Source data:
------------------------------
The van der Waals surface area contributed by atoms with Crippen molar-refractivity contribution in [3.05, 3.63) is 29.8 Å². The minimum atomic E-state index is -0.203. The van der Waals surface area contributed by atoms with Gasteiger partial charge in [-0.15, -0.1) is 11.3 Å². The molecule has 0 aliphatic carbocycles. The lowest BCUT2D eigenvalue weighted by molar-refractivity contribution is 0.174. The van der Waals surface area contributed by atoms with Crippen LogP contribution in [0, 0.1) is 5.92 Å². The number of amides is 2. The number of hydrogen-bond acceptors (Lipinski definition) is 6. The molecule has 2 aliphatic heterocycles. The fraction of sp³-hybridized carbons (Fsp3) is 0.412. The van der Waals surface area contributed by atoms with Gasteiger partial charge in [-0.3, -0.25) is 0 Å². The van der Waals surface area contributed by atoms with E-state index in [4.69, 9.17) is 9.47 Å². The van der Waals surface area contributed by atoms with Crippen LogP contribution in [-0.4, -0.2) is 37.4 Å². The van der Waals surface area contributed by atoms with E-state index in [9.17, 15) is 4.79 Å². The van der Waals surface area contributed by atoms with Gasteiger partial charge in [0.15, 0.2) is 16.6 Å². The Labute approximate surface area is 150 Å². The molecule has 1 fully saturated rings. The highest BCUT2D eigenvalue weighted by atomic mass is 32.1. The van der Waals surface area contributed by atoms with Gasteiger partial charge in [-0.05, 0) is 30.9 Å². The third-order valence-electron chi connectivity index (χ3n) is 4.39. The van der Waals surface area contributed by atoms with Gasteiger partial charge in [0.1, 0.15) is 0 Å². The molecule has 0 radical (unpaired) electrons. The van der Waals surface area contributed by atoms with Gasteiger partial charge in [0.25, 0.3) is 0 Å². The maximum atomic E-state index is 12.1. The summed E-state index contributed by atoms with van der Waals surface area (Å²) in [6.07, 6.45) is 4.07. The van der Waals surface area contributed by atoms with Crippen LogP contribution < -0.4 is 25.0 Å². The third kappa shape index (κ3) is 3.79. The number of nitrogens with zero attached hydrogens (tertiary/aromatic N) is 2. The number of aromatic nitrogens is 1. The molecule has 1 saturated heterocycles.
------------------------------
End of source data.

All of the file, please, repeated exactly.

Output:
The van der Waals surface area contributed by atoms with Crippen molar-refractivity contribution in [3.05, 3.63) is 29.8 Å². The minimum atomic E-state index is -0.203. The van der Waals surface area contributed by atoms with Gasteiger partial charge in [-0.15, -0.1) is 11.3 Å². The molecule has 0 aliphatic carbocycles. The lowest BCUT2D eigenvalue weighted by molar-refractivity contribution is 0.174. The van der Waals surface area contributed by atoms with Crippen LogP contribution in [0, 0.1) is 5.92 Å². The number of amides is 2. The number of hydrogen-bond acceptors (Lipinski definition) is 6. The molecule has 2 aliphatic heterocycles. The fraction of sp³-hybridized carbons (Fsp3) is 0.412. The van der Waals surface area contributed by atoms with Gasteiger partial charge in [-0.3, -0.25) is 0 Å². The van der Waals surface area contributed by atoms with E-state index in [4.69, 9.17) is 9.47 Å². The van der Waals surface area contributed by atoms with Crippen LogP contribution in [-0.4, -0.2) is 37.4 Å². The van der Waals surface area contributed by atoms with E-state index in [9.17, 15) is 4.79 Å². The van der Waals surface area contributed by atoms with Gasteiger partial charge in [0.15, 0.2) is 16.6 Å². The Labute approximate surface area is 150 Å². The molecule has 1 fully saturated rings. The highest BCUT2D eigenvalue weighted by atomic mass is 32.1. The van der Waals surface area contributed by atoms with Gasteiger partial charge in [-0.05, 0) is 30.9 Å². The third-order valence-electron chi connectivity index (χ3n) is 4.39. The van der Waals surface area contributed by atoms with Gasteiger partial charge in [0.1, 0.15) is 0 Å². The molecule has 0 radical (unpaired) electrons. The van der Waals surface area contributed by atoms with Gasteiger partial charge in [0.25, 0.3) is 0 Å². The maximum atomic E-state index is 12.1. The summed E-state index contributed by atoms with van der Waals surface area (Å²) in [6.07, 6.45) is 4.07. The van der Waals surface area contributed by atoms with Crippen LogP contribution < -0.4 is 25.0 Å². The third kappa shape index (κ3) is 3.79. The number of nitrogens with zero attached hydrogens (tertiary/aromatic N) is 2. The number of aromatic nitrogens is 1. The molecule has 1 saturated heterocycles.